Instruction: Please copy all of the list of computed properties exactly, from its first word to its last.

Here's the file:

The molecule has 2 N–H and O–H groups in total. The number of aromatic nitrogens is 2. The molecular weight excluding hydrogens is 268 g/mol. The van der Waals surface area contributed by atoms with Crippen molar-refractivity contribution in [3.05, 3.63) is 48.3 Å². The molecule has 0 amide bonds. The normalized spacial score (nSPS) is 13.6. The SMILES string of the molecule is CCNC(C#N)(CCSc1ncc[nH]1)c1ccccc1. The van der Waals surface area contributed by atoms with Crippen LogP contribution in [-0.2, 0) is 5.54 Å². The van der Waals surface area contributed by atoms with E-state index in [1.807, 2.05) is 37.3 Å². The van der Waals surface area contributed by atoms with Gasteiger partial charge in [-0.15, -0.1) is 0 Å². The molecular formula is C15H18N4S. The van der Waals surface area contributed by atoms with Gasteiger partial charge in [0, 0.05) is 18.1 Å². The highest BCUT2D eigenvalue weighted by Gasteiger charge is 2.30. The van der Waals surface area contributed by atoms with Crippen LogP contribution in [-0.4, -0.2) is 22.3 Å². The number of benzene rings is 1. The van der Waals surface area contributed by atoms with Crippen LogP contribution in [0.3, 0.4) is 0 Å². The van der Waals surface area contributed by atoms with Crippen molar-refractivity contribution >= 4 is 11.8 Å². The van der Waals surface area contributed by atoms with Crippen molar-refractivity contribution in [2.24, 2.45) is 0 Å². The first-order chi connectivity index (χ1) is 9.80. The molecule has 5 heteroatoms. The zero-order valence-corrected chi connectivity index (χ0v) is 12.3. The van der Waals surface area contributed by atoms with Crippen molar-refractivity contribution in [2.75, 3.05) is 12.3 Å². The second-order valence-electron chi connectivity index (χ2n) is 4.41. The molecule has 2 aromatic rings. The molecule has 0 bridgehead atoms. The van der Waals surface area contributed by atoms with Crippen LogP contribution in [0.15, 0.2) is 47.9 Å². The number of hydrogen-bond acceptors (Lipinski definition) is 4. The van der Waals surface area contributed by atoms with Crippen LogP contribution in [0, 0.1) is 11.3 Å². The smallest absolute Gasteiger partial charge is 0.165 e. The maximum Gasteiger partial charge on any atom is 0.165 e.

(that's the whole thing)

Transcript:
The molecule has 2 N–H and O–H groups in total. The number of aromatic nitrogens is 2. The molecular weight excluding hydrogens is 268 g/mol. The van der Waals surface area contributed by atoms with Crippen molar-refractivity contribution in [3.05, 3.63) is 48.3 Å². The molecule has 0 amide bonds. The normalized spacial score (nSPS) is 13.6. The SMILES string of the molecule is CCNC(C#N)(CCSc1ncc[nH]1)c1ccccc1. The van der Waals surface area contributed by atoms with Crippen LogP contribution in [-0.2, 0) is 5.54 Å². The van der Waals surface area contributed by atoms with E-state index in [1.807, 2.05) is 37.3 Å². The van der Waals surface area contributed by atoms with Gasteiger partial charge in [-0.15, -0.1) is 0 Å². The molecular formula is C15H18N4S. The van der Waals surface area contributed by atoms with Gasteiger partial charge in [0, 0.05) is 18.1 Å². The highest BCUT2D eigenvalue weighted by Gasteiger charge is 2.30. The van der Waals surface area contributed by atoms with Crippen LogP contribution in [-0.4, -0.2) is 22.3 Å². The number of benzene rings is 1. The van der Waals surface area contributed by atoms with Crippen LogP contribution in [0.3, 0.4) is 0 Å². The van der Waals surface area contributed by atoms with Crippen molar-refractivity contribution >= 4 is 11.8 Å². The van der Waals surface area contributed by atoms with Crippen molar-refractivity contribution in [2.24, 2.45) is 0 Å². The first-order chi connectivity index (χ1) is 9.80. The molecule has 5 heteroatoms. The zero-order valence-corrected chi connectivity index (χ0v) is 12.3. The van der Waals surface area contributed by atoms with Crippen molar-refractivity contribution in [2.75, 3.05) is 12.3 Å². The second-order valence-electron chi connectivity index (χ2n) is 4.41. The molecule has 2 aromatic rings. The molecule has 0 bridgehead atoms. The van der Waals surface area contributed by atoms with Crippen LogP contribution in [0.15, 0.2) is 47.9 Å². The number of hydrogen-bond acceptors (Lipinski definition) is 4. The van der Waals surface area contributed by atoms with Crippen LogP contribution in [0, 0.1) is 11.3 Å². The smallest absolute Gasteiger partial charge is 0.165 e. The maximum Gasteiger partial charge on any atom is 0.165 e.